Surf city tsunami

2011-03-11_Santa_Cruz_Harbor_Tsunami_26

Tsunami surges reach Santa Cruz, March 11 (Image: Flickr/Dan Dawson, used with permission)

The effects of Japan’s Honshu earthquake reached as far as Santa Cruz on the Californian coast. On March 11 the waves came and left tens of millions of dollars in damage to the harbor. On spring break, I wandered down to take a look. This is what I found . . .

One week after a tsunami washed into Santa Cruz harbor and ricocheted around the docks, harbor life has yet to settle. Joggers pass stretches of yellow caution tape. Men in hardhats and plaid shirts clear debris with shovels and high-pressure water hoses. Cafe patrons at the Kind Grind swap yet-to-stale tsunami stories. And, on the docks, Lisa Price’s fourth grade class walk among the boats.

Her class – each child snapped into a life vest – is on their annual O’Neill Sea Odyssey outing, run by the company famous for wetsuits and surfing gear. “Every year we love this field trip,” says Price, who teaches at Calabasas Elementary School in Watsonville, Calif. The students learn basics of marine ecology and navigation, such as how to use a compass. Last year her class left the harbor on the Team O’Neill catamaran and saw dolphins and sharks in the bay. This year, as the debris is cleared from both the water and the parking lot, they’ll board the dual-hulled boat, but remain dockside.

On the morning of March 11 central California was hit by a tsunami, triggered by Japan’s Honshu earthquake. Only six students attended Ms. Price’s class that day. The rest stayed home with worried family members. In the Santa Cruz harbor, surges of 5 to 6 feet left $22 million worth of damaged boats, docks and equipment. Now, in the tsunami’s wake, the harbor and surrounding community is asking how to return to their routine, and which lessons should be drawn.

Nine boats sank during the tsunami and two are still missing, presumed sunken. Dozens of others need repairs or dismantling. At the boat works, Tom McKervey fields phone calls from anxious owners. “Yeah, you’re on the list – twice for some reason,” McKervey says. “We’ll get to you. We’ve got a little triage here – we have to take care of the leakers and the sinkers first.” He replaces the handset, “One of my esteemed customers.”

McKervey, blue eyed and white mustached, manages Aquarius Boat Works – a sort of maritime apothecary and repair store. Above the dusty wooden floors the walls are lined with hooks, ropes and maps. On shelving bins of weights and floats sit next to cans of paint and tubes of Spackling paste. The evening of March 10, McKervey watched news clips of the destruction in Japan. He arrived early at the harbor the following morning to tie down loose boats and riggings. He spent the day on the docks, alternately pushing debris away from boats with a pole and running to higher ground during surges.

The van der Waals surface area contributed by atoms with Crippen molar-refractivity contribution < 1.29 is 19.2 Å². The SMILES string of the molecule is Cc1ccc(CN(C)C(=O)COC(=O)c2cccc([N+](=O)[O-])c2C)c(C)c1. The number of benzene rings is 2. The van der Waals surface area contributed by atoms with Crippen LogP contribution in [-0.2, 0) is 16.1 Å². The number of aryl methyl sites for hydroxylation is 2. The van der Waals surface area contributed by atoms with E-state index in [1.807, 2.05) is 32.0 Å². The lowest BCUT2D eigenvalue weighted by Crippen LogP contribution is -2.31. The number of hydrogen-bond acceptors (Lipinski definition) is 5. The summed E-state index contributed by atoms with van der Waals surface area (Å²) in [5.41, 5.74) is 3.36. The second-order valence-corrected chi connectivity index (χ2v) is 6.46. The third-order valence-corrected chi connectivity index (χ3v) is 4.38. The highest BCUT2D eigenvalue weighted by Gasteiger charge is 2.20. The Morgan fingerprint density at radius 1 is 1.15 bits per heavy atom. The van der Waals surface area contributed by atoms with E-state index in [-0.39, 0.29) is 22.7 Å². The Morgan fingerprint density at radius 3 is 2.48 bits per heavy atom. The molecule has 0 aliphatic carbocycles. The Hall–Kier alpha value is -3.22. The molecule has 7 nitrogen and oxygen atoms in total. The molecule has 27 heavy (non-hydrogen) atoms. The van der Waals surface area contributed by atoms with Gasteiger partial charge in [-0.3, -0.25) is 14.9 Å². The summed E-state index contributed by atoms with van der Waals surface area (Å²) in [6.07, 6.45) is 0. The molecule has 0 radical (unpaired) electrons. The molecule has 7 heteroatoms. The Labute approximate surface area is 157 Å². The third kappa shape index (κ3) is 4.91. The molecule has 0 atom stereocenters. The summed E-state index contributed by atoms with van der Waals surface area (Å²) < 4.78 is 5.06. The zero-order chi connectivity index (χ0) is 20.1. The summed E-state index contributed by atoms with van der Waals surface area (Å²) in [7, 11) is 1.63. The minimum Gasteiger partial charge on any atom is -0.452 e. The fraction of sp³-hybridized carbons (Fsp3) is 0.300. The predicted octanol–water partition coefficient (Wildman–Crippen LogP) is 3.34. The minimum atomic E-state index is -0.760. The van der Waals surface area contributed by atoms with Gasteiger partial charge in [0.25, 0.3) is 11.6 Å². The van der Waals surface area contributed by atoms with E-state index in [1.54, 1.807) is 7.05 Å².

“All day long the images of their plight [in Japan] made me think – this is a picnic compared to what those folks had to live through,” he says. “Here only things were broken. Nobody got terribly hurt.” On McKervey’s right hand, his thick middle finger holds a row of stitches. “I got a little cut out of the deal,” he says, dismissing it. He believes he will see a change in the local mix of boaters as a result of the tsunami damage, that is his real concern.

Santa Cruz hosts power boaters, sport and commercial fishermen and sailboat lovers. “Some of these folks are working towards the dream of sailing off into the sunset,” he says. And, while it’s prominence has diminished, Santa Cruz is still a racing port. “I’m sure the harbor is going to shrink, both in people and boats. Many folks could only marginally afford boating before.” McKervey hopes the harbor will design a faster alert for boat owners, perhaps with a telephone chain, instead of relying on TV and radio. If more people had known sooner, he says, they could have waited out the swells in the open ocean.

Residents nearby responded to the tsunami in ways typical of Santa Cruz. On the day, surfers paddled out, hoping for waves worthy of a Japanese woodblock print. Onlookers crowded the bridges stretching over the harbor, boxes of pizza and six packs of beer at their side, shouting encouragement to McKervey and his fellow workers. The next week, a crowd of more than 100 packed the Community Room of the Santa Cruz Police Department to discuss preparations for the next tsunami. Some wanted to know, street-for-street, how safe their houses were. Some wanted to know where to watch the waves roll in.

Steven Ward of the University of California, Santa Cruz said he understood tsunami curiosity – the desire to head for water – and suffered from it himself. But, addressing the crowd as a geophysicist who studies tsunami’s, he urged caution. “Scientists understand the general concepts, but its hard to predict how severe surges will be – especially in real time,” Ward says. “You might expect more of scientists than we can give.”

This is both humbling and frustrating. “My feeling,” says McKervey, “is that these events show us we’re pretty insignificant – it reminds me to be grateful I’m alive.”

For more tsunami action, watch this video on YouTube posted by the Santa Cruz Sentinel. (Warning, clip contains repetitive, unimaginative and vaguely offensive language.):

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